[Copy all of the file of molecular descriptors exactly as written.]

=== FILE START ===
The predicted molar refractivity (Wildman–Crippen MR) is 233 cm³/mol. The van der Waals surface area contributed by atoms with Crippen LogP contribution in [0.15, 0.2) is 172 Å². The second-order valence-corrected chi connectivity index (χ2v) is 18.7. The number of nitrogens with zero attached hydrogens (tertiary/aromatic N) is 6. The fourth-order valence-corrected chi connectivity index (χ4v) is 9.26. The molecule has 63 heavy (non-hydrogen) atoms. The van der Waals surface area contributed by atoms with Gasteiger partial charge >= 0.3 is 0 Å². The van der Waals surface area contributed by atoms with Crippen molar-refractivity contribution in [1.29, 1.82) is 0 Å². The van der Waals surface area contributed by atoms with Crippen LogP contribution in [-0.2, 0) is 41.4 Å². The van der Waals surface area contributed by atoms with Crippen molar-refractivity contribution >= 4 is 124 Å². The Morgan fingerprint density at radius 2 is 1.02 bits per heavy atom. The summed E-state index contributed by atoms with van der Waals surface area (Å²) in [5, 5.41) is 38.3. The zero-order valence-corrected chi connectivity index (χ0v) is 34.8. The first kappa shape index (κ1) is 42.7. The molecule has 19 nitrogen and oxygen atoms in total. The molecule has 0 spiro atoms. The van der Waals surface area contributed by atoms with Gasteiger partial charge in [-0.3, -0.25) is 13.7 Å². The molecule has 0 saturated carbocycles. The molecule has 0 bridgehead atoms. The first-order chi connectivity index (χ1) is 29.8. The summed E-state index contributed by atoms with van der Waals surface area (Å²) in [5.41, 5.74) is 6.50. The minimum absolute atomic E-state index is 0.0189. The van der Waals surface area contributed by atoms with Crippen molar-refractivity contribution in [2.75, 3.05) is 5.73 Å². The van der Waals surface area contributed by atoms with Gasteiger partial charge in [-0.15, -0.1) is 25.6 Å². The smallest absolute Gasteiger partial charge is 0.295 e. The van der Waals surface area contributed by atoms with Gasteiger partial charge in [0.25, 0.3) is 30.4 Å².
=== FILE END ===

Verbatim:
The predicted molar refractivity (Wildman–Crippen MR) is 233 cm³/mol. The van der Waals surface area contributed by atoms with Crippen LogP contribution in [0.15, 0.2) is 172 Å². The second-order valence-corrected chi connectivity index (χ2v) is 18.7. The number of nitrogens with zero attached hydrogens (tertiary/aromatic N) is 6. The fourth-order valence-corrected chi connectivity index (χ4v) is 9.26. The molecule has 63 heavy (non-hydrogen) atoms. The van der Waals surface area contributed by atoms with Gasteiger partial charge >= 0.3 is 0 Å². The van der Waals surface area contributed by atoms with Crippen molar-refractivity contribution in [1.29, 1.82) is 0 Å². The van der Waals surface area contributed by atoms with Crippen LogP contribution in [-0.2, 0) is 41.4 Å². The van der Waals surface area contributed by atoms with Crippen molar-refractivity contribution >= 4 is 124 Å². The Morgan fingerprint density at radius 2 is 1.02 bits per heavy atom. The summed E-state index contributed by atoms with van der Waals surface area (Å²) in [5, 5.41) is 38.3. The zero-order valence-corrected chi connectivity index (χ0v) is 34.8. The first kappa shape index (κ1) is 42.7. The molecule has 19 nitrogen and oxygen atoms in total. The molecule has 0 spiro atoms. The van der Waals surface area contributed by atoms with Gasteiger partial charge in [-0.3, -0.25) is 13.7 Å². The molecule has 0 saturated carbocycles. The molecule has 0 bridgehead atoms. The first-order chi connectivity index (χ1) is 29.8. The summed E-state index contributed by atoms with van der Waals surface area (Å²) in [5.41, 5.74) is 6.50. The minimum absolute atomic E-state index is 0.0189. The van der Waals surface area contributed by atoms with Crippen molar-refractivity contribution in [2.75, 3.05) is 5.73 Å². The van der Waals surface area contributed by atoms with Gasteiger partial charge in [-0.15, -0.1) is 25.6 Å². The smallest absolute Gasteiger partial charge is 0.295 e. The van der Waals surface area contributed by atoms with Gasteiger partial charge in [0.25, 0.3) is 30.4 Å².